Francis calls us to entrust to her our anxieties and torments, and to realize that God gives us specifically a task: to be peacemakers.
Pope Francis led the midday Angelus from the Apostolic Library on this Solemnity of Mary, Mother of God, noting that the Christ Child from the beautiful nativity scene in the room had been taken from the manger, and placed in Mary’s arms.
“They told me,” he explained, “that the Madonna said, ‘Won’t you let me hold this Son of mine for a bit in my arms?’ This is what the Madonna does with us: She wants to hold us in her arms to protect us as she protected and loved her Son.”
The pope encouraged that we place ourselves under her loving gaze, “entrusting our anxieties and our torments to her who can do everything.”
Pope Francis noted that January 1 is marked as the World Day of Peace, and this year, his message focused on caring for each other as a path to peace.
The painful events that marked humanity’s journey last year, especially the pandemic, taught us how much it is necessary to take an interest in others’ problems and to share their concerns. This attitude represents the path that leads to peace, because it fosters the construction of a society founded on fraternal relationships. Each of us, men and women of this time, is called to make peace happen, each one of us… We are called to make peace happen each day and in every place we live, taking those brothers and sisters by the hand who need a comforting word, a tender gesture, solidary help. This is a task given us by God. The Lord has given us the task of being peacemakers. And peace can become a reality if we begin to be in peace with ourselves – at peace inside, in our hearts – and with ourselves, and with those who are near us. … It means developing a mentality and a culture of “care taking” to defeat indifference, to defeat rejection and rivalry … To remove these attitudes. And thus, peace is not only the absence of war, peace is never sterile … Peace is within life: it is not only the absence of war, but is a life rich in meaning, rooted in and lived through personal realization and fraternal sharing with others. Then that peace, so longed for and always endangered by violence, by egoism, and evil, that peace that is endangered might become possible and achievable if I take it as a task given to me by God.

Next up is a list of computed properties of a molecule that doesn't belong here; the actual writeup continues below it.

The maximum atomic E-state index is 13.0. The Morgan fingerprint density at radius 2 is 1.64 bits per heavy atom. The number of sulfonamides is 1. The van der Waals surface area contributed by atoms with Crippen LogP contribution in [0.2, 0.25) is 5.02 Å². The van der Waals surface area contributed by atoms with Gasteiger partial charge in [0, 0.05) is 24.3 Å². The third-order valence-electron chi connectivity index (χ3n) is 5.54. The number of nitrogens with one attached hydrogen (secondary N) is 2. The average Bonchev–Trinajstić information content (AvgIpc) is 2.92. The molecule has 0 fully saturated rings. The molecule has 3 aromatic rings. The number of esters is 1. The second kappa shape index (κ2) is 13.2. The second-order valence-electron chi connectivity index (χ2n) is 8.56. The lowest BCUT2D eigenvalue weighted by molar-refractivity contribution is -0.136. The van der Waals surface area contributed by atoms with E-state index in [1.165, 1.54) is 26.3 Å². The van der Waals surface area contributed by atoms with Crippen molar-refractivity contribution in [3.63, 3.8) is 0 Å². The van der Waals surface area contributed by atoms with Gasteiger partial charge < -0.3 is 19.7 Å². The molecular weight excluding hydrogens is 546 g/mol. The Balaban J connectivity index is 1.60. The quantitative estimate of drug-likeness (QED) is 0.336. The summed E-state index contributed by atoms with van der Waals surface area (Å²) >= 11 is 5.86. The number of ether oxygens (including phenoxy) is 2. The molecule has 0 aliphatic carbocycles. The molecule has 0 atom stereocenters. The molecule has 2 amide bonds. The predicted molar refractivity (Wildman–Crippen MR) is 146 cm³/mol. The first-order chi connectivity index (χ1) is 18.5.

Our Lady gave birth to the “Prince of Peace,” the pope said, and he prayed that she “who cuddles him thus, with such tenderness in her arms, obtain for us from heaven the precious gift of peace, which cannot be fully pursued with human force alone.”
Human force is not enough because peace is above all a gift, a gift to be implored from God with incessant prayer, sustained with patient and respectful dialogue, constructed with an open collaboration with truth and justice and always attentive to the legitimate aspirations of individuals and peoples. …
Two places that need peace
After praying the Angelus, the Holy Father mentioned two situations in particular that call out for peace.
I express sadness and concern for the latest escalation of the violence in Yemen that is causing numerous innocent victims, and I pray so that efforts will be made to find solutions that allow peace to return to that tormented population. Brothers and sisters, let us think of the children in Yemen! Without education, without medicine, hungry. Let us pray together for Yemen. In addition, I invite you to unite your prayer to the Archdiocese of Owerri in Nigeria for Bishop Moses Chikwe and his chauffeur who were kidnapped in the last few days. Let us ask the Lord that they and all who are victims of similar actions in Nigeria might be restored to liberty unharmed and that that beloved country may regain security, harmony and peace.